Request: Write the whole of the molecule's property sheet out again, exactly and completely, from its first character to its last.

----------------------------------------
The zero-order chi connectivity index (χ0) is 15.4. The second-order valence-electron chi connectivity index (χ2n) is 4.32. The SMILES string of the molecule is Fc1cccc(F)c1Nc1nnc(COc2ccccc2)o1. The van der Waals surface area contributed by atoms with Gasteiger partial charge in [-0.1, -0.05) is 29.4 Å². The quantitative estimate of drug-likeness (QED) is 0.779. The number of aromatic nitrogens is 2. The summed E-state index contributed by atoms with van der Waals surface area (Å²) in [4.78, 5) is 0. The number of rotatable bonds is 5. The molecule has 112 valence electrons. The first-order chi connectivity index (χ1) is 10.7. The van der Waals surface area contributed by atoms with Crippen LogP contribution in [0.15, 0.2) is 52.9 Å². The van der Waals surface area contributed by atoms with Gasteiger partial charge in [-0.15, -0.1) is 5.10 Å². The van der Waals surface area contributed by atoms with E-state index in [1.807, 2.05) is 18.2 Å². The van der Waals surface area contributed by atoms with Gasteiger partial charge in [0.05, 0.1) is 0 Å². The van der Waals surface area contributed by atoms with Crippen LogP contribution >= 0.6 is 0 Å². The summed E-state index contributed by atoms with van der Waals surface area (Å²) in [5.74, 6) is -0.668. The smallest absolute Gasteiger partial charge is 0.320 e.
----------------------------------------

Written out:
The zero-order chi connectivity index (χ0) is 15.4. The second-order valence-electron chi connectivity index (χ2n) is 4.32. The SMILES string of the molecule is Fc1cccc(F)c1Nc1nnc(COc2ccccc2)o1. The van der Waals surface area contributed by atoms with Gasteiger partial charge in [-0.1, -0.05) is 29.4 Å². The quantitative estimate of drug-likeness (QED) is 0.779. The number of aromatic nitrogens is 2. The summed E-state index contributed by atoms with van der Waals surface area (Å²) in [4.78, 5) is 0. The number of rotatable bonds is 5. The molecule has 112 valence electrons. The first-order chi connectivity index (χ1) is 10.7. The van der Waals surface area contributed by atoms with Crippen LogP contribution in [0.15, 0.2) is 52.9 Å². The van der Waals surface area contributed by atoms with Gasteiger partial charge in [-0.15, -0.1) is 5.10 Å². The van der Waals surface area contributed by atoms with E-state index in [1.807, 2.05) is 18.2 Å². The van der Waals surface area contributed by atoms with Gasteiger partial charge in [0.05, 0.1) is 0 Å². The van der Waals surface area contributed by atoms with Crippen LogP contribution >= 0.6 is 0 Å². The summed E-state index contributed by atoms with van der Waals surface area (Å²) in [5.74, 6) is -0.668. The smallest absolute Gasteiger partial charge is 0.320 e.